- The two-by-two naturally creates a facilitative approach for decision-making where teams can evaluate trade-offs by placing initiatives, opportunities, tasks, or features into the four quadrants:
- Ideal quadrant: Helps you make progress toward the vision and lowers risk
- Investing in the Vision quadrant: Helps you make progress toward the vision but increases risk in the short term
- Building Vision Debt quadrant: Helps you survive in the short term but takes you further away from achieving your vision
- Danger! quadrant: Takes you away from your vision and increases risk
- Examples of how you can use this approach to prioritization and decision-making include the following:
- Communicating your strategic plan and its rationale to your team and board
- Structuring conversations to make difficult decisions
- Sharing your intuition on product decisions or trade-offs
Culture: Radical Product Thinking Your Organization
- In the Radical Product Thinking way, culture can be your product: your mechanism for creating an environment that maximizes intrinsic motivation and minimizes anything that detracts from it.
- You can think of your culture as the cumulative set of your experiences during your workday.
- The RPT rubric for culture helps you see your workday along two dimensions: whether work is satisfying or depleting and whether it’s urgent or not. The rubric reveals the following four quadrants:
- Meaningful Work: Satisfying but not urgent work that makes you feel like you’re making progress toward a larger purpose
- Heroism: Satisfying work that’s urgent and adds spice to your workday but can lead to burnout
- Organizational Cactus: Tasks that are depleting but urgent; some amount is necessary in any organization, but too much is painful
- Soul-Sucking: Depleting and not urgent work that slowly sucks energy out of you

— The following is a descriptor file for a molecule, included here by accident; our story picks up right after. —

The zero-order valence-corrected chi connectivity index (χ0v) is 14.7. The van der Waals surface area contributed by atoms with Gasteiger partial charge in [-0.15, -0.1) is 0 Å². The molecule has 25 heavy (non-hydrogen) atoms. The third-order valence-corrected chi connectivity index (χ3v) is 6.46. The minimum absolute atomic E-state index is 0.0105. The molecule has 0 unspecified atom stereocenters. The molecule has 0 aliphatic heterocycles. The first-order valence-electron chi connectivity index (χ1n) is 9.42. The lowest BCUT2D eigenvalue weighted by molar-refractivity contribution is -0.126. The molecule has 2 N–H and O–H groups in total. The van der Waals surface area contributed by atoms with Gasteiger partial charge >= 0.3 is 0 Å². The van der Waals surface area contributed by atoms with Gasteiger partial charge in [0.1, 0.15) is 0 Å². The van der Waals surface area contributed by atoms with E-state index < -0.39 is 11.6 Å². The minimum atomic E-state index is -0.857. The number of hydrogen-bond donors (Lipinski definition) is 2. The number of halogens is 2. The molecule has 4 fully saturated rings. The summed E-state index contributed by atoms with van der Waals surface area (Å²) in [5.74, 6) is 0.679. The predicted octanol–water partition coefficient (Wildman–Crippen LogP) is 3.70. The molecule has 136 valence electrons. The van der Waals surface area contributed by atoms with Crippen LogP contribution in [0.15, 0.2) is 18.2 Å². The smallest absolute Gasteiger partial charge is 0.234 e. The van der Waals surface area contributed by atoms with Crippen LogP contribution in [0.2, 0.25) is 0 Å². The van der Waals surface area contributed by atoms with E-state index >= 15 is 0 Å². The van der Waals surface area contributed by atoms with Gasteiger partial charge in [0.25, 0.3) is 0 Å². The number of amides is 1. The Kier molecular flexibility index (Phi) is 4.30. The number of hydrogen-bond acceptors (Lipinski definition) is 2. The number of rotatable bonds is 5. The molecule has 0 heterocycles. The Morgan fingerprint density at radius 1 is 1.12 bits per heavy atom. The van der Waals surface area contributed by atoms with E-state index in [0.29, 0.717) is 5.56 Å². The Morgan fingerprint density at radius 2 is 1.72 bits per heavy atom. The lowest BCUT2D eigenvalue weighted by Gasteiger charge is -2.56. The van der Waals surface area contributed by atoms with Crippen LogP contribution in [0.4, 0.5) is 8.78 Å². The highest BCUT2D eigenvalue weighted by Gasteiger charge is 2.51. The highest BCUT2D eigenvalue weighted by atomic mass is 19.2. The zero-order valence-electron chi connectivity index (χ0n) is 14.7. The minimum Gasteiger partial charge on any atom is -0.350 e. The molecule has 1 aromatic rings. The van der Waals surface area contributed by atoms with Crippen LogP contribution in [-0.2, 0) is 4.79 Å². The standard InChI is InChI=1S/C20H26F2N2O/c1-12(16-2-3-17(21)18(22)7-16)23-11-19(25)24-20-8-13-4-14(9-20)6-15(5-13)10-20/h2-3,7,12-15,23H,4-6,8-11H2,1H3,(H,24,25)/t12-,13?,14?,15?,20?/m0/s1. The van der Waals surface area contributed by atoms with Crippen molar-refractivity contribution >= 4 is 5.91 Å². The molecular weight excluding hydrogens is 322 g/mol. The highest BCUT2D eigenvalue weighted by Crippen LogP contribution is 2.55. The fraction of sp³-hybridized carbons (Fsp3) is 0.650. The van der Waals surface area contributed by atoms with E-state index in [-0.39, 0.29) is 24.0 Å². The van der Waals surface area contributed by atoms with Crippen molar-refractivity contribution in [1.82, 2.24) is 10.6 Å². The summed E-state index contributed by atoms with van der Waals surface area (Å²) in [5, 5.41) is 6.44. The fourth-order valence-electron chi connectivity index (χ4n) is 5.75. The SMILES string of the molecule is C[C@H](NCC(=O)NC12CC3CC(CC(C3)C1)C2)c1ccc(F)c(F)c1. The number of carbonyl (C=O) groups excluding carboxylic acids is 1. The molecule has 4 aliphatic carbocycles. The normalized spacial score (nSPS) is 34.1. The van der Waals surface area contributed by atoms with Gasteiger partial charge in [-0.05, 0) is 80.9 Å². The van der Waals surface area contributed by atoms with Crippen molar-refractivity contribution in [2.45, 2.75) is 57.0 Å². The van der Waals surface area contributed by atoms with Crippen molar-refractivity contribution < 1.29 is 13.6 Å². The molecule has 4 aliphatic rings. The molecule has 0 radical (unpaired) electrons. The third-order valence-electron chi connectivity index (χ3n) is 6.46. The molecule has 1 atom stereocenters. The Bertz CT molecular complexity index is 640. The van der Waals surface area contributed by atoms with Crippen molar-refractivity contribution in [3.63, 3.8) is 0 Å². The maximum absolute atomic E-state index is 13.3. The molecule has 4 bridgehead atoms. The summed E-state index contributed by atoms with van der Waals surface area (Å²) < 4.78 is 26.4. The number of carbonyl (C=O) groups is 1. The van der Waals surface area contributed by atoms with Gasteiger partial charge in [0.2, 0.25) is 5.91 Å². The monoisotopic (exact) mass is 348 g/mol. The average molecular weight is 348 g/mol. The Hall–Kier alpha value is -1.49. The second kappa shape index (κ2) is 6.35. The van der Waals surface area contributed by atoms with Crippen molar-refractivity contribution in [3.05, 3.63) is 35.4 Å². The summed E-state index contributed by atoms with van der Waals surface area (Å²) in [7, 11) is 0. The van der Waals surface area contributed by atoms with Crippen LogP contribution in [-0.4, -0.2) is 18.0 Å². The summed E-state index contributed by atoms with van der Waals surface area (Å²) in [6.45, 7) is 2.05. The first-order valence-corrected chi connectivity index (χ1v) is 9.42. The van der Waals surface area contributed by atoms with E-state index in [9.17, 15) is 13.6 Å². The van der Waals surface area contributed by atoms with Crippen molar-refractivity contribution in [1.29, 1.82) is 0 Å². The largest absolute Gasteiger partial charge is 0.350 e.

- This framework helps you develop a clear vision for your culture: making the Meaningful Work quadrant larger and the danger quadrants smaller.
- Understanding the activities in each quadrant is key to crafting a RDCL strategy to address the root cause behind the time spent in each of the danger quadrants.
- To create diversity on a team, you need to acknowledge that people of color are most likely experiencing a culture where the danger quadrants are larger than the Meaningful Work quadrant.
- A good organizational culture has psychological safety, which can be deliberately created by modeling the following:
- Fallibility: Making it okay to be wrong and to learn from mistakes
- Direct communication: Caring personally and therefore challenging directly
- Accessibility: Increasing the frequency of interactions so that it’s easier to take interpersonal risks
Digital Pollution: The Collateral Damage to Society
Digital pollution is the collateral damage to society from unregulated tech growth, just as environmental pollution is the damage from unregulated industrial growth.
- We may be tempted to think that just a few tech giants create digital pollution. In reality, unintended consequences and digital pollution are pervasive.
- Digital pollution frays the fabric of society in five major ways:
- Fueling inequality
- Hijacking attention
- Creating ideological polarization
- Eroding privacy
- Eroding the information ecosystem
- The responsibility of societal well-being cannot fall to charities alone—businesses affect many millions more people.
- You can build vision-driven products that avoid digital pollution—anything can be your product if it is your mechanism to create change.
Ethics: The Hippocratic Oath of Product
- In building a product, your role is much like that of a doctor. You’re solving a problem for your users and it comes with the responsibility of their well-being.
- Prisoner’s Dilemma helps illustrate the decision-making rationale of building products to maximize individual gain versus building responsibly.
- If everyone maximizes for individual gain, as a society we’re heading toward a suboptimal outcome of unabated digital pollution.
- To avoid this outcome we need to consider a holistic approach that includes the three Is:
- Intimidation/Consequences: Regulations to discourage bad behavior
- Incentives: External motivation to encourage building responsibly
- Inspiration: Awareness of how we affect society, tapping into our hardwired desire to maximize our collective well-being
- Compartmentalizing business as a mechanism to maximize profitability and philanthropy as a way of doing good isn’t effective if we want to create a better world through our products.